Small Intestine Bacterial Overgrowth (SIBO) Breath Test – Glucose


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Breath testing measures the hydrogen and methane gases produced by bacteria in the small intestine that has diffused into the blood, then lungs, for expiration.  These gases are produced by bacteria, yeast or archaea, not by humans, and are tracked on a graph over the small intestine transit time of 2-3 hours.  A sugar solution of glucose or lactulose is taken after a 1 or 2 day preparatory diet, which removes much of the food that would feed the bacteria, allowing for a clear reaction to the sugar drink.  There are two types of breath test: lactulose and glucose.  Please ensure you choose the correct challenge agent when ordering:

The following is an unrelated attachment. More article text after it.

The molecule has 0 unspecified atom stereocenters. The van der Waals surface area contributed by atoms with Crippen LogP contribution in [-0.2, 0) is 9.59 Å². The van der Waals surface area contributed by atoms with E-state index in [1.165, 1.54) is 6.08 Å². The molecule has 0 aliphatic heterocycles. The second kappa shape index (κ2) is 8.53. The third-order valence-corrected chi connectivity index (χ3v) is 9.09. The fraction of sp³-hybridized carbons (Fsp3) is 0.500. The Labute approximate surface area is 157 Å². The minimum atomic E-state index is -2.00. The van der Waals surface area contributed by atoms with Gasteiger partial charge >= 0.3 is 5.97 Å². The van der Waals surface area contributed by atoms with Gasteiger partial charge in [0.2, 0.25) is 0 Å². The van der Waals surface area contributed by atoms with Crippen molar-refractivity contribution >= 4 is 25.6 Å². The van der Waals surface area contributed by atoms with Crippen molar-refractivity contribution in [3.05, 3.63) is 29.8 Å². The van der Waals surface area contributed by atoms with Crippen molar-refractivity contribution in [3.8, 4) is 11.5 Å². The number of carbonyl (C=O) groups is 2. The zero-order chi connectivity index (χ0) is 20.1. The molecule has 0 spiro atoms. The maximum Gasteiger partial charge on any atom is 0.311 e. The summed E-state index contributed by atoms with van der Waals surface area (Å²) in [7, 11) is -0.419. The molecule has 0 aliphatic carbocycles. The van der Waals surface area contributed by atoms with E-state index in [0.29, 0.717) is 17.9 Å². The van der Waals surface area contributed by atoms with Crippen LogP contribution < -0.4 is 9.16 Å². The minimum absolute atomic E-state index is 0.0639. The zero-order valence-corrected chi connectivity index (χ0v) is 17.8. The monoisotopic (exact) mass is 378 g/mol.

Glucose Breath Test
Both humans and bacteria absorb glucose, and this should occur within the first three feet of the SI, therefore if the bacterial gases of H and/or M are produced during this test, it reflects an overgrowth in the proximal/upper end of the SI (within the first two feet).  This test successfully assesses proximal SI overgrowth, but can not assess distal overgrowth which is thought to be more common.

The test is performed at home. There should be a 24-48 hour preparation diet prior to starting the test, which should be started after an overnight fast (12 hours), and will take 3 hours to collect the samples at timed intervals.

A sample report can be viewed here.


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